5 Fuel-Saving Technologies
In the long run, the internal combustion engine (ICE) is on the way out and electric motors are on the way in, but ICEs have been around for so loooong that we should be careful about announcing their demise. They're going to stick around a while longer, and so it's very important to make them as efficient and clean as possible.
Car and Driver looks at 5 fuel-saving technologies that are keeping the ICE relevant (if far from ideal). As they say, they still work on basically the same principle as they ever did, but old 4-cylinder engines produced about 20 horsepower while modern ones can generate up to 250 hp while being cleaner and burning less gas. Read on for more details on the 5 fuel-saving technologies: Clean diesel, direct injection, cylinder deactivation, turbochargers, and variable valve timing and lift.Clean Diesel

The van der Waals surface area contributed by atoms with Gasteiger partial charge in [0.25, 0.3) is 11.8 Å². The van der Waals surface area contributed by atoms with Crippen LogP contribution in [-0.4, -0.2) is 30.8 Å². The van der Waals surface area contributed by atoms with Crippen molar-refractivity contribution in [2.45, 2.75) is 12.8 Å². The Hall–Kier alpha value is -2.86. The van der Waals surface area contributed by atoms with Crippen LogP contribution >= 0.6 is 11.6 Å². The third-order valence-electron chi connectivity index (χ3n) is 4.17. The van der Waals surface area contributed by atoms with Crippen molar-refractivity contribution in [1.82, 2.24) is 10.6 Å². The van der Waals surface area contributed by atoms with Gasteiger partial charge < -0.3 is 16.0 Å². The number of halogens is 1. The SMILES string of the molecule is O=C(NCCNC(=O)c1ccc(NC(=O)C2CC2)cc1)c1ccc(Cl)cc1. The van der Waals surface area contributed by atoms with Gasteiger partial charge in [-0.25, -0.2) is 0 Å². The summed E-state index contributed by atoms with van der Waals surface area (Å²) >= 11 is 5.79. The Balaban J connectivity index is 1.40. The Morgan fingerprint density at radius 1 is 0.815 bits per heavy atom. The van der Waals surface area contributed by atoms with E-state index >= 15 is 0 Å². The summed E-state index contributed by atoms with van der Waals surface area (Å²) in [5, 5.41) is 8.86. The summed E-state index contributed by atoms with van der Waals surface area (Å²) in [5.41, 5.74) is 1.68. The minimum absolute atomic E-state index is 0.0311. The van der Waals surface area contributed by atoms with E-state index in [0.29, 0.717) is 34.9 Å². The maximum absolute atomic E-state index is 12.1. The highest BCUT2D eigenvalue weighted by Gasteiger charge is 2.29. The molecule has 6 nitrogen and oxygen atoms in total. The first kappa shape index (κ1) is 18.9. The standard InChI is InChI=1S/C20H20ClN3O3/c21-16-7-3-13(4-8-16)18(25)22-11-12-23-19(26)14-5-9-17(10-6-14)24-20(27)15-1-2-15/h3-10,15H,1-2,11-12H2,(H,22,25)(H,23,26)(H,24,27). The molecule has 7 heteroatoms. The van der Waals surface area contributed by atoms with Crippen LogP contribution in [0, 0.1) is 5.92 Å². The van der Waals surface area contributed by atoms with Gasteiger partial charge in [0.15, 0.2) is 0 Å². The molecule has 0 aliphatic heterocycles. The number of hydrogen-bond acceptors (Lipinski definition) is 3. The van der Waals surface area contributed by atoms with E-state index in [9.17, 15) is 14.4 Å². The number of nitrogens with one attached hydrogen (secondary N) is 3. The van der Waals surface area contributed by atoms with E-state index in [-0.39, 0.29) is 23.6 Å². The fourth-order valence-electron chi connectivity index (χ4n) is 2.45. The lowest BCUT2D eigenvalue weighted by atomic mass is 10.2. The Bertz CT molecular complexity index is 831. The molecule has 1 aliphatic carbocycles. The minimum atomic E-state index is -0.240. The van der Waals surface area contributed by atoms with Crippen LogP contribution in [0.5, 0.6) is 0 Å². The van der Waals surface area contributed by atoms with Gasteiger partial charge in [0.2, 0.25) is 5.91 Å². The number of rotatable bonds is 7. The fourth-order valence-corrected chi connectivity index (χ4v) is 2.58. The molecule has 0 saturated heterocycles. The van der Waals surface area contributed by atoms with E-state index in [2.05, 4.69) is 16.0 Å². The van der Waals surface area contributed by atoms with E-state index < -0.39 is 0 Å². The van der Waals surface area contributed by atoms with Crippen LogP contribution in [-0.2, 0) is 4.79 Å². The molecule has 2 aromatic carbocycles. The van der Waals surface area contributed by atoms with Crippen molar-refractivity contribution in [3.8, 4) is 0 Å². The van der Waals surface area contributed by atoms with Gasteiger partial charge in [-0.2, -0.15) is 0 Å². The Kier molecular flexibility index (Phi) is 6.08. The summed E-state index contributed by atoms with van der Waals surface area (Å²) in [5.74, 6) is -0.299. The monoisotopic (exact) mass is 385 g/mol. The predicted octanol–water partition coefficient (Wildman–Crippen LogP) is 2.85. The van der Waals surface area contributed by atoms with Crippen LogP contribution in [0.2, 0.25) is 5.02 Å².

Various advances such as the availability of ultra low sulfur diesel fuel, better catalysts and particulate matter traps, better control over combustion are making diesel engines cleaner, so you can expect a new wave of diesel passenger vehicles to come to the US in the next few years.
Diesel engines are certainly far from perfect, but they have inherently better thermal efficiency than gasoline engines, and they are usually more durable (if also more expensive and heavier). Another benefit is that they can run on biodiesel, which if you can find fuel made from waste cooking oil or (in the next few years) from algae can be very green.
Before direct injection, the fuel was mixed with air in the car's intake manifold. Now, with direct injection, the fuel is mixed with air inside the cylinder, allowing for better control over the amount of fuel used, and variations depending on demand (acceleration vs. cruising). This makes the engine more fuel efficient.